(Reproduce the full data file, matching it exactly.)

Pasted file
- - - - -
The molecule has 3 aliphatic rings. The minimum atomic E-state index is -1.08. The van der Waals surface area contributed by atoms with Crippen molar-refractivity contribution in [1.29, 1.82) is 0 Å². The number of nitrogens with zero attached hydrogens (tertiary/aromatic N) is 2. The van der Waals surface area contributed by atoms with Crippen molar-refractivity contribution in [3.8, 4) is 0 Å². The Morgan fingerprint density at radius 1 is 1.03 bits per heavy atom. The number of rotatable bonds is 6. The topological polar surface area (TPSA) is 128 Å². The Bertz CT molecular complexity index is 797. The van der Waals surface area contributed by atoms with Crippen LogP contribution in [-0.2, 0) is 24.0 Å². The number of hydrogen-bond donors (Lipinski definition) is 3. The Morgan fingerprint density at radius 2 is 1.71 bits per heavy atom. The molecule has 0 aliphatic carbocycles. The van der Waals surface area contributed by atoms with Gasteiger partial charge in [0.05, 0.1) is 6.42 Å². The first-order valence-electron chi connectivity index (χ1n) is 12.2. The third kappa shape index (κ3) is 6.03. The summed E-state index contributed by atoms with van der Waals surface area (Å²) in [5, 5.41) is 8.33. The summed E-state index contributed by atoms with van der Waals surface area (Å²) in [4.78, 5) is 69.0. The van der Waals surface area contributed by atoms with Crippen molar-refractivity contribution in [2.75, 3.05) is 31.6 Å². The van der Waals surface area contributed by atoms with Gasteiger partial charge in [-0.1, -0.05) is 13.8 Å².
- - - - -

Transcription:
The molecule has 3 aliphatic rings. The minimum atomic E-state index is -1.08. The van der Waals surface area contributed by atoms with Crippen molar-refractivity contribution in [1.29, 1.82) is 0 Å². The number of nitrogens with zero attached hydrogens (tertiary/aromatic N) is 2. The van der Waals surface area contributed by atoms with Crippen molar-refractivity contribution in [3.8, 4) is 0 Å². The Morgan fingerprint density at radius 1 is 1.03 bits per heavy atom. The number of rotatable bonds is 6. The topological polar surface area (TPSA) is 128 Å². The Bertz CT molecular complexity index is 797. The van der Waals surface area contributed by atoms with Crippen LogP contribution in [-0.2, 0) is 24.0 Å². The number of hydrogen-bond donors (Lipinski definition) is 3. The Morgan fingerprint density at radius 2 is 1.71 bits per heavy atom. The molecule has 0 aliphatic carbocycles. The van der Waals surface area contributed by atoms with Gasteiger partial charge in [0.05, 0.1) is 6.42 Å². The first-order valence-electron chi connectivity index (χ1n) is 12.2. The third kappa shape index (κ3) is 6.03. The summed E-state index contributed by atoms with van der Waals surface area (Å²) in [5, 5.41) is 8.33. The summed E-state index contributed by atoms with van der Waals surface area (Å²) in [4.78, 5) is 69.0. The van der Waals surface area contributed by atoms with Crippen molar-refractivity contribution in [2.75, 3.05) is 31.6 Å². The van der Waals surface area contributed by atoms with Gasteiger partial charge in [-0.1, -0.05) is 13.8 Å².